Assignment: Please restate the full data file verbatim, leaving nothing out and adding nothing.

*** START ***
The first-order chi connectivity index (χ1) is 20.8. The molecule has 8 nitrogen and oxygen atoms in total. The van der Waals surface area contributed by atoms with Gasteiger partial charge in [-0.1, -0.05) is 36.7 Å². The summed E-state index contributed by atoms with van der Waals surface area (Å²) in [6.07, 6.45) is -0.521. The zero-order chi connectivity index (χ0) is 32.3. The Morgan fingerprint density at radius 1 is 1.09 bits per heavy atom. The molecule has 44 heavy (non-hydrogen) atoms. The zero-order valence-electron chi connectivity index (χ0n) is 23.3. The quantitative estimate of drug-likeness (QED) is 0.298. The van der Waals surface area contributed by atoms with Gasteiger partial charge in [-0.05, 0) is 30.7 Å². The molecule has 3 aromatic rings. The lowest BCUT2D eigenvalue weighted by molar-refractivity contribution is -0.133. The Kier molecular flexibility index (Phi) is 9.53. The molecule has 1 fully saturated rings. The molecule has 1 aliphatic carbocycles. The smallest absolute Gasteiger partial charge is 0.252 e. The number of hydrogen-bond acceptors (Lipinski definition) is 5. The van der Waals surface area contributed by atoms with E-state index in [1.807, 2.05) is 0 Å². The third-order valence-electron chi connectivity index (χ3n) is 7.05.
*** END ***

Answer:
The first-order chi connectivity index (χ1) is 20.8. The molecule has 8 nitrogen and oxygen atoms in total. The van der Waals surface area contributed by atoms with Gasteiger partial charge in [-0.1, -0.05) is 36.7 Å². The summed E-state index contributed by atoms with van der Waals surface area (Å²) in [6.07, 6.45) is -0.521. The zero-order chi connectivity index (χ0) is 32.3. The Morgan fingerprint density at radius 1 is 1.09 bits per heavy atom. The molecule has 44 heavy (non-hydrogen) atoms. The zero-order valence-electron chi connectivity index (χ0n) is 23.3. The quantitative estimate of drug-likeness (QED) is 0.298. The van der Waals surface area contributed by atoms with Gasteiger partial charge in [-0.05, 0) is 30.7 Å². The molecule has 3 aromatic rings. The lowest BCUT2D eigenvalue weighted by molar-refractivity contribution is -0.133. The Kier molecular flexibility index (Phi) is 9.53. The molecule has 1 fully saturated rings. The molecule has 1 aliphatic carbocycles. The smallest absolute Gasteiger partial charge is 0.252 e. The number of hydrogen-bond acceptors (Lipinski definition) is 5. The van der Waals surface area contributed by atoms with E-state index in [1.807, 2.05) is 0 Å². The third-order valence-electron chi connectivity index (χ3n) is 7.05.